The Science, Microbes & Health Podcast
This podcast covers emerging topics and challenges in the science of probiotics, prebiotics, synbiotics, postbiotics and fermented foods. This is the podcast of The International Scientific Association for Probiotics and Prebiotic (ISAPP), a nonprofit scientific organization dedicated to advancing the science of these fields.
The link between digestive symptoms, IBS and the gut microbiota: A gastroenterologist’s perspective, with Prof. Eamonn Quigley
In this episode, the ISAPP hosts focus their discussion around irritable bowel syndrome (IBS) with Prof. Eamonn Quigley, MD, of Weill Cornell Medical College. Prof. Quigley says patients are increasingly curious about the link between IBS and gut microbiota. He outlines what we know so far about the etiology of IBS, and the evidence for how gut microbiota may contribute to the condition as well as possible interventions that target the gut microbes.
Key topics from this episode:
- What are the symptoms of IBS?
The typical symptoms is abdominal pain associated with a disturbance in bowel function which could be diarrhea or constipation, or even alternating between them, depending on the patient.
- How prevalent is IBS?
Estimates say 5-10% of all people globally have IBS.
- What is the etiology of IBS?
There is no clear cause for IBS identified to date. IBS has been linked to the gut-brain axis (as it often co-occurs with depression and anxiety), gut microbiota, diet, previous gastrointestinal infections (Salmonella, Shigella, Campylobacter infections), and antibiotic use. It is also more common in women.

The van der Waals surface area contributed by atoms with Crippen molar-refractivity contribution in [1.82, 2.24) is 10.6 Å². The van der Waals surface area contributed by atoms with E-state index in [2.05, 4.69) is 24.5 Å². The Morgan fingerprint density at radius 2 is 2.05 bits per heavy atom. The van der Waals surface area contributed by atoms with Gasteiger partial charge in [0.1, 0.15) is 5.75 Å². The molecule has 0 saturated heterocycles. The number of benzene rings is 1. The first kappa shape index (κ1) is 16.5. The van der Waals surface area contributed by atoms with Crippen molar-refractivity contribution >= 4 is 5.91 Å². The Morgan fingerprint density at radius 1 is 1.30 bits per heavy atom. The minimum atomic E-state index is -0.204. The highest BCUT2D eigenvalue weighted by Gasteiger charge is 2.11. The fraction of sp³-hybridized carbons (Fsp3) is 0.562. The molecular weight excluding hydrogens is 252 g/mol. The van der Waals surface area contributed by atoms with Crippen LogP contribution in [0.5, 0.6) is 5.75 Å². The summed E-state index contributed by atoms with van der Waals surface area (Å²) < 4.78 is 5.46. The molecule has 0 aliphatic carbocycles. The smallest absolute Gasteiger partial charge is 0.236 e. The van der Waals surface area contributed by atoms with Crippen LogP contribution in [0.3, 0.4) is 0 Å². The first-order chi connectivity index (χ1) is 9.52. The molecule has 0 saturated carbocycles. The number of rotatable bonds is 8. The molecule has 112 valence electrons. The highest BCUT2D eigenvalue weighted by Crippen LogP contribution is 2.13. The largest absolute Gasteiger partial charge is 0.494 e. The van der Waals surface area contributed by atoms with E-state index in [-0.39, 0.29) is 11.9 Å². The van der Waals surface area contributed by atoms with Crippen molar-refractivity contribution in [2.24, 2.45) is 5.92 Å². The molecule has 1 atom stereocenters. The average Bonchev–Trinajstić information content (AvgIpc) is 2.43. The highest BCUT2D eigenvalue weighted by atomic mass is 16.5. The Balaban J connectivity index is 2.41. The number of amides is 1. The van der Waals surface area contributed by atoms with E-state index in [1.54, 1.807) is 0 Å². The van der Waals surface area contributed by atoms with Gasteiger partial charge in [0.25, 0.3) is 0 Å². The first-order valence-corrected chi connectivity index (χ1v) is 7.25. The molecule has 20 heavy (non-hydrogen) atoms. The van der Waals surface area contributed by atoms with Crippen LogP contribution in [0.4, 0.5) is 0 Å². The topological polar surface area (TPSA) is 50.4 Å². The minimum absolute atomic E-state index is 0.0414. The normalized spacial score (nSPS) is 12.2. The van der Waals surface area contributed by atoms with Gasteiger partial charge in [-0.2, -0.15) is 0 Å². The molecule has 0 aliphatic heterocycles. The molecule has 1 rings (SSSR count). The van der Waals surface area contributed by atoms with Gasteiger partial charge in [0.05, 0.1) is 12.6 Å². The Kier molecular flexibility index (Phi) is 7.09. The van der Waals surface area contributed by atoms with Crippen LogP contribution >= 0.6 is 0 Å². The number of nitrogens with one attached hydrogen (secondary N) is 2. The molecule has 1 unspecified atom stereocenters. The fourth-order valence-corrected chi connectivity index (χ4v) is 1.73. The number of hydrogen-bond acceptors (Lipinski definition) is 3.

- How is IBS treated?
Approaches have tended to focus on treatment of symptoms: for example, treating the pain or diarrhea. Diet has also become an essential part of IBS treatment. But overall quality of life for IBS patients is of crucial importance. The focus should not be only on treating symptoms but also on improving their quality of life.
- Are probiotics effective for IBS? A short history and perspective on how to develop probiotics for IBS.
- Effects of the COVID-19 pandemic and COVID-19 infections in IBS patients – lessons learned from other viral infections.
- Is the gut microbiota the “Holy Grail” for gastrointestinal health? We still have a lot to learn, especially regarding clinical applications.
Episode abbreviations and links:
FODMAP: fermentable oligosaccharides, disaccharides, monosaccharides and polyols (i.e. types of carbohydrates that are poorly absorbed in the small intestine).
EMA: European Medicines Agency (i.e. the European counterpart of the US Food and Drug Administration)
About Prof. Eamonn Quigley:
Eamonn M M Quigley MD FRCP FACP MACG FRCPI MWGO is David M Underwood Chair of Medicine in Digestive Disorders and Chief of the Division of Gastroenterology and Hepatology at Houston Methodist Hospital. A native of Cork, Ireland, he graduated in medicine from University College Cork. He trained in internal medicine in Glasgow, completed a two-year research fellowship at the Mayo Clinic and training in gastroenterology in Manchester, UK. He joined the University of Nebraska Medical Center in 1986 where he rose to become Chief of Gastroenterology and Hepatology. Returning to Cork in 1998 he served as Dean of the Medical School and a PI at the Alimentary Pharmabiotic Center. He served as president of the American College of Gastroenterology and the WGO and as editor-in-chief of the American Journal of Gastroenterology.
Interests include IBS, gastrointestinal motility and the role of gut microbiota in health and disease. He has authored over 1000 publications and has received awards and honorary titles world-wide. Married for over 40 years to Dr Una O’Sullivan they have 4 children and three grandchildren. Interests outside of medicine include literature, music and sport and rugby, in particular; Dr Quigley remains a passionate supporter of Munster and Irish rugby.